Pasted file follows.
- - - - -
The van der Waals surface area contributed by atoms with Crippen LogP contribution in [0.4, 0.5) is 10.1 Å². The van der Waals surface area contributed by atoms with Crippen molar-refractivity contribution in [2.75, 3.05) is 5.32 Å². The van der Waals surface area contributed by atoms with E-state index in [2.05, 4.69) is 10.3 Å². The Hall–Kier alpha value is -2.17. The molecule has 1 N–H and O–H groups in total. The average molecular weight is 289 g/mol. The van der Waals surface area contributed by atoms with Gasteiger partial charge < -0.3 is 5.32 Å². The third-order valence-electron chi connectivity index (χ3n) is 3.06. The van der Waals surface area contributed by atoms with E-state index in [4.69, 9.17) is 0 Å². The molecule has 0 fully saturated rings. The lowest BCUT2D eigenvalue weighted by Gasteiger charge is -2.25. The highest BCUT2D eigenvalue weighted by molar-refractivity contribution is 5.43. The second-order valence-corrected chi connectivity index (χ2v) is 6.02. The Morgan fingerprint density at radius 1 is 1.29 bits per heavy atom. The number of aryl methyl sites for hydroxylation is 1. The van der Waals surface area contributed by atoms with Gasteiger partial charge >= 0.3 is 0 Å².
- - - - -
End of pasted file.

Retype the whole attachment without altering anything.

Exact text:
The van der Waals surface area contributed by atoms with Crippen LogP contribution in [0.4, 0.5) is 10.1 Å². The van der Waals surface area contributed by atoms with Crippen molar-refractivity contribution in [2.75, 3.05) is 5.32 Å². The van der Waals surface area contributed by atoms with E-state index in [2.05, 4.69) is 10.3 Å². The Hall–Kier alpha value is -2.17. The molecule has 1 N–H and O–H groups in total. The average molecular weight is 289 g/mol. The van der Waals surface area contributed by atoms with Gasteiger partial charge < -0.3 is 5.32 Å². The third-order valence-electron chi connectivity index (χ3n) is 3.06. The van der Waals surface area contributed by atoms with E-state index in [4.69, 9.17) is 0 Å². The molecule has 0 fully saturated rings. The lowest BCUT2D eigenvalue weighted by Gasteiger charge is -2.25. The highest BCUT2D eigenvalue weighted by molar-refractivity contribution is 5.43. The second-order valence-corrected chi connectivity index (χ2v) is 6.02. The Morgan fingerprint density at radius 1 is 1.29 bits per heavy atom. The number of aryl methyl sites for hydroxylation is 1. The van der Waals surface area contributed by atoms with Gasteiger partial charge >= 0.3 is 0 Å².